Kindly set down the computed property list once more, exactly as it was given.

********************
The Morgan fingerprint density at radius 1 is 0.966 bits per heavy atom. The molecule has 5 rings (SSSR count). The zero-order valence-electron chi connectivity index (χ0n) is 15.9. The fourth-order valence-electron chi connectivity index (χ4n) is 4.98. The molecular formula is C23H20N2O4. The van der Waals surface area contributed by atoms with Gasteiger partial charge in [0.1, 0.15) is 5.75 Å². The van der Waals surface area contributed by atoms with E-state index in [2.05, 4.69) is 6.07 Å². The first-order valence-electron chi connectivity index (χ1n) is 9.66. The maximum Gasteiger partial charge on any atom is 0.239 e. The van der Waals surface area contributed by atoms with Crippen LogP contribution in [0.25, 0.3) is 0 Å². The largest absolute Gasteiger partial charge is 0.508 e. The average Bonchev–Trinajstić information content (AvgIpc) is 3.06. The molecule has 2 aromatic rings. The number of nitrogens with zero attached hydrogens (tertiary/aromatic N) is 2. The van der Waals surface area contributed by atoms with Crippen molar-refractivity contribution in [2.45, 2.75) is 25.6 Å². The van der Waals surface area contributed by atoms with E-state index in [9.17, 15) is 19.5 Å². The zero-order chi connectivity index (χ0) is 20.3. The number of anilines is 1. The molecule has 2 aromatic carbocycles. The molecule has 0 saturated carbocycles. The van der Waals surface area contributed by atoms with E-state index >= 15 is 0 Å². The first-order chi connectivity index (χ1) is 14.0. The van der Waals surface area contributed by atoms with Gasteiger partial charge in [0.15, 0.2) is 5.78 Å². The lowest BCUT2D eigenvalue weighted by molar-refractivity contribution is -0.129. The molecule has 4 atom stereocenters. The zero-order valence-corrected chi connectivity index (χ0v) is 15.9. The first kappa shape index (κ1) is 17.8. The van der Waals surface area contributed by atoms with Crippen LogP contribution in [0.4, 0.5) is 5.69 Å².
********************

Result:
The Morgan fingerprint density at radius 1 is 0.966 bits per heavy atom. The molecule has 5 rings (SSSR count). The zero-order valence-electron chi connectivity index (χ0n) is 15.9. The fourth-order valence-electron chi connectivity index (χ4n) is 4.98. The molecular formula is C23H20N2O4. The van der Waals surface area contributed by atoms with Gasteiger partial charge in [0.1, 0.15) is 5.75 Å². The van der Waals surface area contributed by atoms with E-state index in [2.05, 4.69) is 6.07 Å². The first-order valence-electron chi connectivity index (χ1n) is 9.66. The maximum Gasteiger partial charge on any atom is 0.239 e. The van der Waals surface area contributed by atoms with Crippen LogP contribution in [0.25, 0.3) is 0 Å². The largest absolute Gasteiger partial charge is 0.508 e. The average Bonchev–Trinajstić information content (AvgIpc) is 3.06. The molecule has 2 aromatic rings. The number of nitrogens with zero attached hydrogens (tertiary/aromatic N) is 2. The van der Waals surface area contributed by atoms with Crippen molar-refractivity contribution in [2.45, 2.75) is 25.6 Å². The van der Waals surface area contributed by atoms with E-state index in [9.17, 15) is 19.5 Å². The zero-order chi connectivity index (χ0) is 20.3. The number of anilines is 1. The molecule has 2 aromatic carbocycles. The molecule has 0 saturated carbocycles. The van der Waals surface area contributed by atoms with E-state index >= 15 is 0 Å². The first-order chi connectivity index (χ1) is 14.0. The van der Waals surface area contributed by atoms with Gasteiger partial charge in [0.15, 0.2) is 5.78 Å². The lowest BCUT2D eigenvalue weighted by molar-refractivity contribution is -0.129. The molecule has 4 atom stereocenters. The zero-order valence-corrected chi connectivity index (χ0v) is 15.9. The first kappa shape index (κ1) is 17.8. The van der Waals surface area contributed by atoms with Crippen LogP contribution in [0.4, 0.5) is 5.69 Å².